In its 11th-hour attempt to scuttle health care reform in the Senate, the health insurance industry may have inadvertently strengthened the case for what it fears most -- a public health care option, says a New York congressman.
In his set-up to an interview with US House Rep. Anthony Weiner (D-NY), MSNBC's David Shuster said the health industry may have "shot itself in the foot" by releasing a report on Sunday that predicted insurers would raise health premiums by 40 percent over four years as a result of health care reform.
The study (PDF), commissioned by America's Health Insurance Plans (AHIP) and carried out by auditing firm PricewaterhouseCoopers, also said rates would rise a whopping 111 percent by 2019 if the current health care reform proposals are passed into law.
"They unwittingly did this, but they made the single best argument I've seen in a while for why you need a vigorous competitor for the health insurance industry, namely a public plan," Rep. Weiner said on MSNBC's The Rachel Maddow Show Monday night. "They're freely saying that it doesn't matter what you guys in Congress do, we're gonna keep raising our rates. There's a word for this, it's called chutzpah."
Weiner said that many of his congressional colleagues who have seen the report "are responding in exactly the opposite way that I think the insurance industry thought we'd respond."
The congressman said his Democratic colleagues on the Hill are wondering why the health insurance industry would declare plans to raise rates after being given millions of new customers through the health reform plan's individual mandate, which compels uninsured people to buy health insurance.
"They're saying clearly that unless they have some competition, they're not going to contain costs themselves," Weiner said. "We're going to circulate this health care report as an example for why we need the public option."
Jon Gruber, an MIT economist who helped design Massachusetts' universal health care system, told the New York Times Wednesday that the industry report is "deeply flawed":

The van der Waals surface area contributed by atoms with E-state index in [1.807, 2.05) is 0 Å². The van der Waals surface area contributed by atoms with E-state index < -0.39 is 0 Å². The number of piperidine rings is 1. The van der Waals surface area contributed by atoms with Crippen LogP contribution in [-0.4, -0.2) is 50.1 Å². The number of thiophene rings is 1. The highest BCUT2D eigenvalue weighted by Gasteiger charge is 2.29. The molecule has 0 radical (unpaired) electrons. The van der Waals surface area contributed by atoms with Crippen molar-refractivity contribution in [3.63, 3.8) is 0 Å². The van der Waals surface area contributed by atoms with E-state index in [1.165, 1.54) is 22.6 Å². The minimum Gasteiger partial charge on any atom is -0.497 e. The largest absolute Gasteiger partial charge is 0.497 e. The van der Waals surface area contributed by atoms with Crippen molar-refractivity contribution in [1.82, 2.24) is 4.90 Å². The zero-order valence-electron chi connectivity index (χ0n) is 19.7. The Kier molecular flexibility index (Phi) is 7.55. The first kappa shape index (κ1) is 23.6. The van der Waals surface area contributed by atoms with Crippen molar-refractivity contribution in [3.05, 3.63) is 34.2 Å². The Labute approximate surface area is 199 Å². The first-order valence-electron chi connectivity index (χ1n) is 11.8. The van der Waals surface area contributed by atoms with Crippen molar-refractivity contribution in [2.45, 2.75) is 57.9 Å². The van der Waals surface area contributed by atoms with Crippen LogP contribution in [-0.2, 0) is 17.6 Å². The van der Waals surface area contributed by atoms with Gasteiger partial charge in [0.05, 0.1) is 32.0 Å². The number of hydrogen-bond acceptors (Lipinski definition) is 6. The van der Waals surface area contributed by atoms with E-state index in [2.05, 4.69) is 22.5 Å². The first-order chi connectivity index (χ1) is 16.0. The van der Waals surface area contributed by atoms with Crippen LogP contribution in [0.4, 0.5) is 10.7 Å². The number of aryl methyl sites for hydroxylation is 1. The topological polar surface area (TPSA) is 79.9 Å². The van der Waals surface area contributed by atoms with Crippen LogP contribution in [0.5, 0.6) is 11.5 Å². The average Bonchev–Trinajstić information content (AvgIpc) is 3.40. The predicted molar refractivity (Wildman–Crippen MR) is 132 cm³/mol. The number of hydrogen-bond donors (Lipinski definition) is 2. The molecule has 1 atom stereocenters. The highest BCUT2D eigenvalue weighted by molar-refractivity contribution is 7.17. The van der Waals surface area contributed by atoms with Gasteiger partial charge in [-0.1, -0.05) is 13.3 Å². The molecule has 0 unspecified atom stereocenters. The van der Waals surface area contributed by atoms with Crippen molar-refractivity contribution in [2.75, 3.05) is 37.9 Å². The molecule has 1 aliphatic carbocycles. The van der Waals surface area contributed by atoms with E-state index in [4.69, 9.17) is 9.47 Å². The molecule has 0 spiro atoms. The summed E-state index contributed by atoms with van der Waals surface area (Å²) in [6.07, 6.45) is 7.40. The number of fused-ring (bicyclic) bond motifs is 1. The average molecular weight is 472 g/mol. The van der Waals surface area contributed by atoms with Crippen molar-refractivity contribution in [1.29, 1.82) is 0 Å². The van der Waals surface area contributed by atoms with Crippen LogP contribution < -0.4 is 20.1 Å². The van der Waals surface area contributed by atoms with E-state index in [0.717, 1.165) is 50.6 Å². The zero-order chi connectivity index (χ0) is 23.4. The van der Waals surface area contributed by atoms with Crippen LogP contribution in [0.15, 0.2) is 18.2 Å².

Mr. Gruber, who helped Massachusetts with its effort to provide universal health insurance coverage, said that the industry report failed to take into account administrative overhead costs that he said will “fall enormously” once insurance polices are sold through new government-regulated marketplaces, or exchanges.
And Mr. Gruber said that the PricewaterhouseCoopers report failed to take into account government subsidies that would be provided to help moderate-income Americans purchase insurance.
PricewaterhouseCoopers acknowledged in its report that it did not factor in the effect of those subsidies.
Gruber "reached the opposite conclusion" of the AHIP report, saying that insurance rates would actually decline for individuals and families purchasing health plans.
Wiener told MSNBC that opposition to a public option is softening as many conservative Blue Dog Democrats learn that the public option has robust support in many of their districts.
"A lot of the reason why Democrats got elected in these so-called swing districts is because we committed to doing something about the high cost of health care," he said.
"Frankly [this is] where Congress has to have a spine and stand up to these industries," Weiner concluded.
Rachel Maddow Show guest host David Shuster pointed out that PricewaterhouseCoopers, the author of the report, was hired by the tobacco industry in the 1990s to help prove that high taxes on tobacco would devastate the economy. That link was first brought up by Washington Post blogger Ezra Klein in his condemnation of the AHIP report.
This video is from MSNBC's The Rachel Maddow Show, broadcast Oct. 12, 2009.